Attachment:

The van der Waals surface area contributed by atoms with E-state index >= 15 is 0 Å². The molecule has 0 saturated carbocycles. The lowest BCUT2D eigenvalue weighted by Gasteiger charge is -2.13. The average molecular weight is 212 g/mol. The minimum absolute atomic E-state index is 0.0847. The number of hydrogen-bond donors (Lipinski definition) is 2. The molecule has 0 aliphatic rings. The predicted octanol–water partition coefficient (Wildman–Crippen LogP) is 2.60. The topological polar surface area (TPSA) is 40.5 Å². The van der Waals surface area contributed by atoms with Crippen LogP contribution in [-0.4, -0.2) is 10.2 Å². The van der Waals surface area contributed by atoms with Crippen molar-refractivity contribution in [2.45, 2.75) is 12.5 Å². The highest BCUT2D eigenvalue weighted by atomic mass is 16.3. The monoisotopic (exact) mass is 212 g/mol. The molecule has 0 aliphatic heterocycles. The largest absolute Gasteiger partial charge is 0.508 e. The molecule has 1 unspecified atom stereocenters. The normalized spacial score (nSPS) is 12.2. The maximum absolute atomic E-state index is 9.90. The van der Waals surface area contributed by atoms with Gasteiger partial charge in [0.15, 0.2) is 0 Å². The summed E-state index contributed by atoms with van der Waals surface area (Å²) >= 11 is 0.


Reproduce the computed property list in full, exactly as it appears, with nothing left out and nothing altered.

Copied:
The van der Waals surface area contributed by atoms with E-state index >= 15 is 0 Å². The molecule has 0 saturated carbocycles. The lowest BCUT2D eigenvalue weighted by Gasteiger charge is -2.13. The average molecular weight is 212 g/mol. The minimum absolute atomic E-state index is 0.0847. The number of hydrogen-bond donors (Lipinski definition) is 2. The molecule has 0 aliphatic rings. The predicted octanol–water partition coefficient (Wildman–Crippen LogP) is 2.60. The topological polar surface area (TPSA) is 40.5 Å². The van der Waals surface area contributed by atoms with Crippen LogP contribution in [-0.4, -0.2) is 10.2 Å². The van der Waals surface area contributed by atoms with Crippen molar-refractivity contribution in [2.45, 2.75) is 12.5 Å². The highest BCUT2D eigenvalue weighted by atomic mass is 16.3. The monoisotopic (exact) mass is 212 g/mol. The molecule has 0 aliphatic heterocycles. The largest absolute Gasteiger partial charge is 0.508 e. The molecule has 1 unspecified atom stereocenters. The normalized spacial score (nSPS) is 12.2. The maximum absolute atomic E-state index is 9.90. The van der Waals surface area contributed by atoms with Gasteiger partial charge in [0.15, 0.2) is 0 Å². The summed E-state index contributed by atoms with van der Waals surface area (Å²) >= 11 is 0.